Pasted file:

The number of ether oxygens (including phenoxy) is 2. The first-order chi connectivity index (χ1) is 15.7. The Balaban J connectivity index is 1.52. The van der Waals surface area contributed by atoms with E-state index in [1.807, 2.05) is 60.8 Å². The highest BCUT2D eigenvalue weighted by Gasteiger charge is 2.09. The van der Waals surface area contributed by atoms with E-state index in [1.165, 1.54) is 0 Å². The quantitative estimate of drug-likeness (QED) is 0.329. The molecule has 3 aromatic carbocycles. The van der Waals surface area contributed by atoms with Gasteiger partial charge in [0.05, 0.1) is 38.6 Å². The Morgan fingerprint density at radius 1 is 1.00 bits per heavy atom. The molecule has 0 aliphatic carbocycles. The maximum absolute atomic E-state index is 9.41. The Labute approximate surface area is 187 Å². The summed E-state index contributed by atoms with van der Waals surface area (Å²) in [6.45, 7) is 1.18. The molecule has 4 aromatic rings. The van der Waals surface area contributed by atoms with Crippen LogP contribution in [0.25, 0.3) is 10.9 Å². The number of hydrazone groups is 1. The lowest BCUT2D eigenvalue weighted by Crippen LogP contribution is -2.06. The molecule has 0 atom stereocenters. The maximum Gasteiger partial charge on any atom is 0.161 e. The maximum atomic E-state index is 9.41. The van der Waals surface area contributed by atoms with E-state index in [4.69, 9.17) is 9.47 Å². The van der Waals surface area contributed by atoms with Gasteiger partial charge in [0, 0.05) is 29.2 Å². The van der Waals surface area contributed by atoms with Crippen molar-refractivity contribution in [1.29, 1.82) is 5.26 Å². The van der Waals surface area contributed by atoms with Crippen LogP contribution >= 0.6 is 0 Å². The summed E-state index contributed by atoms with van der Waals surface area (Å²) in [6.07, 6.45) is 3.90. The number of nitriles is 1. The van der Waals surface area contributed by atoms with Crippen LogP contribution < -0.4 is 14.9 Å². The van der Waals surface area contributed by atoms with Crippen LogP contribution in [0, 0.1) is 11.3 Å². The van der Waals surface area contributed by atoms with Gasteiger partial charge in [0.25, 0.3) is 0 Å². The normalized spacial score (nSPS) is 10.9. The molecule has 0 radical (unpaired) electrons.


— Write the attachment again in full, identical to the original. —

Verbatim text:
The number of ether oxygens (including phenoxy) is 2. The first-order chi connectivity index (χ1) is 15.7. The Balaban J connectivity index is 1.52. The van der Waals surface area contributed by atoms with E-state index in [1.807, 2.05) is 60.8 Å². The highest BCUT2D eigenvalue weighted by Gasteiger charge is 2.09. The van der Waals surface area contributed by atoms with E-state index in [1.165, 1.54) is 0 Å². The quantitative estimate of drug-likeness (QED) is 0.329. The molecule has 3 aromatic carbocycles. The van der Waals surface area contributed by atoms with Gasteiger partial charge in [0.05, 0.1) is 38.6 Å². The Morgan fingerprint density at radius 1 is 1.00 bits per heavy atom. The molecule has 0 aliphatic carbocycles. The maximum absolute atomic E-state index is 9.41. The Labute approximate surface area is 187 Å². The summed E-state index contributed by atoms with van der Waals surface area (Å²) in [6.45, 7) is 1.18. The molecule has 4 aromatic rings. The van der Waals surface area contributed by atoms with Crippen LogP contribution in [0.25, 0.3) is 10.9 Å². The number of hydrazone groups is 1. The lowest BCUT2D eigenvalue weighted by Crippen LogP contribution is -2.06. The molecule has 0 atom stereocenters. The maximum Gasteiger partial charge on any atom is 0.161 e. The maximum atomic E-state index is 9.41. The van der Waals surface area contributed by atoms with E-state index in [4.69, 9.17) is 9.47 Å². The van der Waals surface area contributed by atoms with Gasteiger partial charge in [0, 0.05) is 29.2 Å². The van der Waals surface area contributed by atoms with Crippen molar-refractivity contribution in [1.29, 1.82) is 5.26 Å². The van der Waals surface area contributed by atoms with Crippen LogP contribution >= 0.6 is 0 Å². The summed E-state index contributed by atoms with van der Waals surface area (Å²) in [6.07, 6.45) is 3.90. The number of nitriles is 1. The van der Waals surface area contributed by atoms with Crippen LogP contribution < -0.4 is 14.9 Å². The van der Waals surface area contributed by atoms with Crippen LogP contribution in [0, 0.1) is 11.3 Å². The van der Waals surface area contributed by atoms with Gasteiger partial charge in [0.25, 0.3) is 0 Å². The normalized spacial score (nSPS) is 10.9. The molecule has 0 radical (unpaired) electrons.